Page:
Group Wants Priests Accountable

By Andy Behrendt
News-Herald [Green Bay WI]
August 25, 2003

For the Marshfield News-Herald

GREEN BAY - A Marsh­field man's court case against the Catholic Diocese of Green Bay and the former priest whom he said sexually abused him at age 10 has been dismissed, but on Sunday, he took his recent battle with the local church to a new level.

David Schauer and his family - members of the national Survivors Network of those Abused by Priests - approached parishioners of St. Francis Xavier Cathedral as they left Mass on Sunday morning to spread leaflets urging state lawmakers to strengthen a new bill against clergy who sexually exploited children and the churches those clergy served.

"It's great that it's (the bill is) going to affect future victims," said Schauer, now 25. "But we also need to be able to hold the diocese accountable for their past actions since it's because of them and their lies that we weren't able to bring a lawsuit against them."

Schauer in April filed his civil suit against the Green Bay diocese and former Green Bay priest Donald Buzanowski, whom Schauer said sexually abused him when Schauer was a fifth-grader at Green Bay's Sts. Peter and Paul School. The court action came late, Schauer said, because diocesan officials had denied Buzanowski's actions and told his family that the priest wouldn't be allowed in contact with children.

Schauer said it wasn't until February that he learned Buzanowski had indeed gone on to continue working with children in Milwaukee and later admitted to molesting 14 boys - ages 14 to 17 - in the 1970s and 1980s. Buza­nowski had also been convicted of possessing child pornography and was released from prison last fall.

A Brown County judge dismissed the case in July, because Schauer was too late in claiming damages, according to state law.

Peter Isely, a spokesman for the Survivors Network who says he was sexually abused by a priest at age 13, said Wisconsin's laws have been the weakest in the United States in taking actions against clergy who have sexually exploited children, making those who were abused second-class citizens in the state.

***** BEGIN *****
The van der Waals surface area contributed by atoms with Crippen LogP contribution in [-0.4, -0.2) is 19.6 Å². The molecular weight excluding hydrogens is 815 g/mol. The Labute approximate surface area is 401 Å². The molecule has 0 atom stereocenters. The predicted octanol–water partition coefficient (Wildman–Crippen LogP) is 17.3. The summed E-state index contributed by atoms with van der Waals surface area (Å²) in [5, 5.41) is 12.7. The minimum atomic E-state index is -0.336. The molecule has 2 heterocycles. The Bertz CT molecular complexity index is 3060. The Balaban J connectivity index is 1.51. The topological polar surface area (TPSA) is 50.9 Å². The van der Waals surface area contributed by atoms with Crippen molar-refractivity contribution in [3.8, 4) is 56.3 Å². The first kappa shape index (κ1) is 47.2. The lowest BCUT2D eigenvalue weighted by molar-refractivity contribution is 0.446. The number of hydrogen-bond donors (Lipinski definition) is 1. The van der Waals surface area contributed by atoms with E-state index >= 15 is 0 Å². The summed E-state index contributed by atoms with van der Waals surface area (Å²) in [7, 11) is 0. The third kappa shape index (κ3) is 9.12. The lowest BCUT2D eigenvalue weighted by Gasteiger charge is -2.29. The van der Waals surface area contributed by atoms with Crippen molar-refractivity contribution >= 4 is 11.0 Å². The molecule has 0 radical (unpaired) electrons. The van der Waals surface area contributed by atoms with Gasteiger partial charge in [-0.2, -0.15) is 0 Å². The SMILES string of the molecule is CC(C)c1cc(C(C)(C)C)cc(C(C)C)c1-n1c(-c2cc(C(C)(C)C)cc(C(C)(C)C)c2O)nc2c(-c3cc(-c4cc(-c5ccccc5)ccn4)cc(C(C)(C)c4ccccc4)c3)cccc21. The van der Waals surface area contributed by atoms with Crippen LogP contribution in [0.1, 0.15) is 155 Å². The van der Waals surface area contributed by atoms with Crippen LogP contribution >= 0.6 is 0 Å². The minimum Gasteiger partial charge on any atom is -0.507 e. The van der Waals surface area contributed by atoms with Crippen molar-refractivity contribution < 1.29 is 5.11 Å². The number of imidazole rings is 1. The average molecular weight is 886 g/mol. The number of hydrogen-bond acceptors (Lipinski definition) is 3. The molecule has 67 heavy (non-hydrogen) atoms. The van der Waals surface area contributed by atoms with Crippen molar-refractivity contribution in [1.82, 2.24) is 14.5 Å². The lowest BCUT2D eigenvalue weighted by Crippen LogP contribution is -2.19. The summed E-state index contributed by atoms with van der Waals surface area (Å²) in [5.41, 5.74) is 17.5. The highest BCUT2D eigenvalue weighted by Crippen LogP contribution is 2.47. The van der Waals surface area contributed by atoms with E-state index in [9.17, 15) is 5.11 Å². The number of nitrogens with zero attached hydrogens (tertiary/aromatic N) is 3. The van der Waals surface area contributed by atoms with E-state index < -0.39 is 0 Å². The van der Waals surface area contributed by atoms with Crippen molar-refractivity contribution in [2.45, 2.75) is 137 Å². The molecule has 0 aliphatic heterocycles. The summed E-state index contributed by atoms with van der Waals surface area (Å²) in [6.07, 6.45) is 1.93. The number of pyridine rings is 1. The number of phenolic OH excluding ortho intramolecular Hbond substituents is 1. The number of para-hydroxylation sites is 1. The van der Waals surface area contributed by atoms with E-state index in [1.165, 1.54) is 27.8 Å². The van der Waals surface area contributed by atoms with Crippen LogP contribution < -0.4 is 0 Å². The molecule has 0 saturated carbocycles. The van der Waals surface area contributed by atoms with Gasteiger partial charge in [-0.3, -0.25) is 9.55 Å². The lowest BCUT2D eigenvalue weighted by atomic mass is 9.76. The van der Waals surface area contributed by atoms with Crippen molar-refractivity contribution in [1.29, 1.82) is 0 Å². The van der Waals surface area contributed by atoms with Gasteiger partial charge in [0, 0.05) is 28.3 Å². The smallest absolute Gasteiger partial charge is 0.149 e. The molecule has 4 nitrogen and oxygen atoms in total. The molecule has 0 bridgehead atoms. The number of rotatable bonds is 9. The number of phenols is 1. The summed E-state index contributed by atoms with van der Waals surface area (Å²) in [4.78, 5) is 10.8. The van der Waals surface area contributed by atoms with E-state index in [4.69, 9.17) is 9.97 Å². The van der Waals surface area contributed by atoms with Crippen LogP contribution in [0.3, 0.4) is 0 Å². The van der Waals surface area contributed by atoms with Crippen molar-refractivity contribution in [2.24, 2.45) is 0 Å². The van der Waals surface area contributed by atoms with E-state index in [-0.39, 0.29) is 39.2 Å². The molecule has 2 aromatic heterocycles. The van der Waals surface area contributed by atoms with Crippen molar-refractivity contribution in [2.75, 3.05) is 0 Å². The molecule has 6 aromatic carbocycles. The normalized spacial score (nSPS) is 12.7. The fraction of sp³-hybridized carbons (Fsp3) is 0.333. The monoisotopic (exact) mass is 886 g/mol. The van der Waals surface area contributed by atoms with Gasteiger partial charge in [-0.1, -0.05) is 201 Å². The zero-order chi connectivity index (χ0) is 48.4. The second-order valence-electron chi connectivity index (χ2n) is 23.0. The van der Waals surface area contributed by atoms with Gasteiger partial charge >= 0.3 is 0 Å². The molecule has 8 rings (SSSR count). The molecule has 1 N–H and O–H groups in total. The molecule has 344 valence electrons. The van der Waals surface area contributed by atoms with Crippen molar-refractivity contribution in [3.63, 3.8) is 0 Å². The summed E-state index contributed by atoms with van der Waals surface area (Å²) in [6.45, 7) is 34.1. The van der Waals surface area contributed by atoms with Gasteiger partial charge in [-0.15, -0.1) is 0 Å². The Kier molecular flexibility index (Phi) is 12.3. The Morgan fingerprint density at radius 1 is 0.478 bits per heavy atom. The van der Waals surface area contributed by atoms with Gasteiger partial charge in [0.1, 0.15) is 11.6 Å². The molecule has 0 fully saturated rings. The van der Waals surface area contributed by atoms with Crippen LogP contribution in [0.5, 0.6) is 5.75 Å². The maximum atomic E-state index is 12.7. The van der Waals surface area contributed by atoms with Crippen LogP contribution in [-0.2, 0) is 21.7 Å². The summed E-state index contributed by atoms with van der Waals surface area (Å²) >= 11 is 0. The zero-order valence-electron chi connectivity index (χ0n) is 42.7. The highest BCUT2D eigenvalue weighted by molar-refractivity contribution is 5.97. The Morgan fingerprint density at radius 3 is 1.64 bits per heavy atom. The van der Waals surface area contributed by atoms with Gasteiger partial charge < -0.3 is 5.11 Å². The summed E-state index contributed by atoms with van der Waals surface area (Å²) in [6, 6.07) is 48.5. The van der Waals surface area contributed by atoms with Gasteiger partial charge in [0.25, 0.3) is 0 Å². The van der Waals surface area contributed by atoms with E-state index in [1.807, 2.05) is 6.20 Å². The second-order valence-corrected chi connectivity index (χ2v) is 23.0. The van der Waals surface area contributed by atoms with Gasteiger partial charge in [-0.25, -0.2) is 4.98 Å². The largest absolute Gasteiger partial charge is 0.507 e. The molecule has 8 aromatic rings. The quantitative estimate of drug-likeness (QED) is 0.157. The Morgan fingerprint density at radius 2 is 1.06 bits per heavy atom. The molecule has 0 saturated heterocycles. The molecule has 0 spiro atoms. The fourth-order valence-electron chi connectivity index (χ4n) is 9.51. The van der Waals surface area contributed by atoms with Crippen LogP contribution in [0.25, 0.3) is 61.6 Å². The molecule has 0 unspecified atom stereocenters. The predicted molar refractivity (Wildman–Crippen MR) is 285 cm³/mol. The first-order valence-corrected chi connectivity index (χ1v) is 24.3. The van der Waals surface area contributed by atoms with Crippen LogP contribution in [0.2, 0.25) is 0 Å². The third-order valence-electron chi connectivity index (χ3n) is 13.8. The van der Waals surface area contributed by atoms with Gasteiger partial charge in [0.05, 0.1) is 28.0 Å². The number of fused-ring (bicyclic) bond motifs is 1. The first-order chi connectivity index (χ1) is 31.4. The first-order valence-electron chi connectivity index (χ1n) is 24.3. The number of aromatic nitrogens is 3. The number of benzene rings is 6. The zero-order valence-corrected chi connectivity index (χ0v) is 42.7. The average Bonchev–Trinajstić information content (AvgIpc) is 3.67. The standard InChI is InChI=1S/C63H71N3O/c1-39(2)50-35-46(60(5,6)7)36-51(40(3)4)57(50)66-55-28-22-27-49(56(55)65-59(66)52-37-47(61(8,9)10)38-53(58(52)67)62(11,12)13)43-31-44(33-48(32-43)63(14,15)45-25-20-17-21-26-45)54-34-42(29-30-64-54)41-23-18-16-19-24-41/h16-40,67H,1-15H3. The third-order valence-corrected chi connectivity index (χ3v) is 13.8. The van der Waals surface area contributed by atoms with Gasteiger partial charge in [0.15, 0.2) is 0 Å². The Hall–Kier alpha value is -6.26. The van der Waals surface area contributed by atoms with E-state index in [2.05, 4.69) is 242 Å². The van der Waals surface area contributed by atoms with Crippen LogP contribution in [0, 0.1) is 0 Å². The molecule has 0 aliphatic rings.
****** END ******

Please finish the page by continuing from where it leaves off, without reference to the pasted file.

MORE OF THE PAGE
The new bill, which is scheduled for hearings in the state Legislature next month, would add clergy to the list of mandatory reporters of child abuse and neglect, and it would extend the length of time victims and prosecutors have to file cases against offending clergy.

The bill would allow victims to file suit before they reach age 35, whereas current law only allows them to file within five years after the victim discovered or should have discovered the injury. But that law won't apply to cases like Schauer's that have already passed the time limit under current law, Isely said. Recent action by a few other states gives past victims a new chance to make a case there, he said.

The leaflets handed to parishioners on Sunday urged them to call Legislators and make the new bill retroactive. They also received a notice from the diocese advising them of the Survivors' Network's presence and mission to remove a time limit for lawsuits or prosecutions.

The leafleting went as Schauer expected, he said. He felt the group succeeded in telling parishioners about the current bill and why it needs to be strengthened.

"There were a handful of people I knew who wouldn't be interested," he said. "There was a handful that supported us fully and a third handful that lay in the balance. It was those folks we wanted to target."

Joyce and Bill Kerwin, members of St. Francis Xavier for 50 years, said they felt bad about priests' misconduct and that it was handled poorly in the past, but they were concerned that lawsuits now would primarily benefit those looking for money.

"It'll be handled entirely different now if it ever comes up again, of course," Joyce Kerwin said.

And as for anyone claiming to be a victim like Schauer: "You can't undo what was done, and the best we can do is to pray for him," she said.

- Jonathan Gneiser of the News-Herald contributed to this story.

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